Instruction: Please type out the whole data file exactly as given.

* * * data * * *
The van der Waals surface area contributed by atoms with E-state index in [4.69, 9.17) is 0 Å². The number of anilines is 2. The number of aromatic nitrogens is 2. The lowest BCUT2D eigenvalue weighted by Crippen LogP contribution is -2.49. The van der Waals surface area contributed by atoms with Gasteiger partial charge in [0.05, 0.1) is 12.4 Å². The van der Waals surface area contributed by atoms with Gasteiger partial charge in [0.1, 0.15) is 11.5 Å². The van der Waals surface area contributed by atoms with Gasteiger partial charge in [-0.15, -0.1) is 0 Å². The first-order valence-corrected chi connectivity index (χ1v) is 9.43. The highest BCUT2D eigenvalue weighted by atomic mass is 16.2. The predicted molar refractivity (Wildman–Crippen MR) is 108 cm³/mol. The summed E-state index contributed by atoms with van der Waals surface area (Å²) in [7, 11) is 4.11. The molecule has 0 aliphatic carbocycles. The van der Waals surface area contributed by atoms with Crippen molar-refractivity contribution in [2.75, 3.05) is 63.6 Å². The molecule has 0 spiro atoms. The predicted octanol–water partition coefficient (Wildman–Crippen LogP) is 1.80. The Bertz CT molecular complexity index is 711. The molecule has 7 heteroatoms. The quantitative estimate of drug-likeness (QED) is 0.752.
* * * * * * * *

The van der Waals surface area contributed by atoms with E-state index in [4.69, 9.17) is 0 Å². The number of anilines is 2. The number of aromatic nitrogens is 2. The lowest BCUT2D eigenvalue weighted by Crippen LogP contribution is -2.49. The van der Waals surface area contributed by atoms with Gasteiger partial charge in [0.05, 0.1) is 12.4 Å². The van der Waals surface area contributed by atoms with Gasteiger partial charge in [0.1, 0.15) is 11.5 Å². The van der Waals surface area contributed by atoms with Gasteiger partial charge in [-0.15, -0.1) is 0 Å². The first-order valence-corrected chi connectivity index (χ1v) is 9.43. The highest BCUT2D eigenvalue weighted by atomic mass is 16.2. The predicted molar refractivity (Wildman–Crippen MR) is 108 cm³/mol. The summed E-state index contributed by atoms with van der Waals surface area (Å²) in [7, 11) is 4.11. The molecule has 0 aliphatic carbocycles. The van der Waals surface area contributed by atoms with Crippen molar-refractivity contribution in [2.75, 3.05) is 63.6 Å². The molecule has 0 spiro atoms. The predicted octanol–water partition coefficient (Wildman–Crippen LogP) is 1.80. The Bertz CT molecular complexity index is 711. The molecule has 7 heteroatoms. The quantitative estimate of drug-likeness (QED) is 0.752.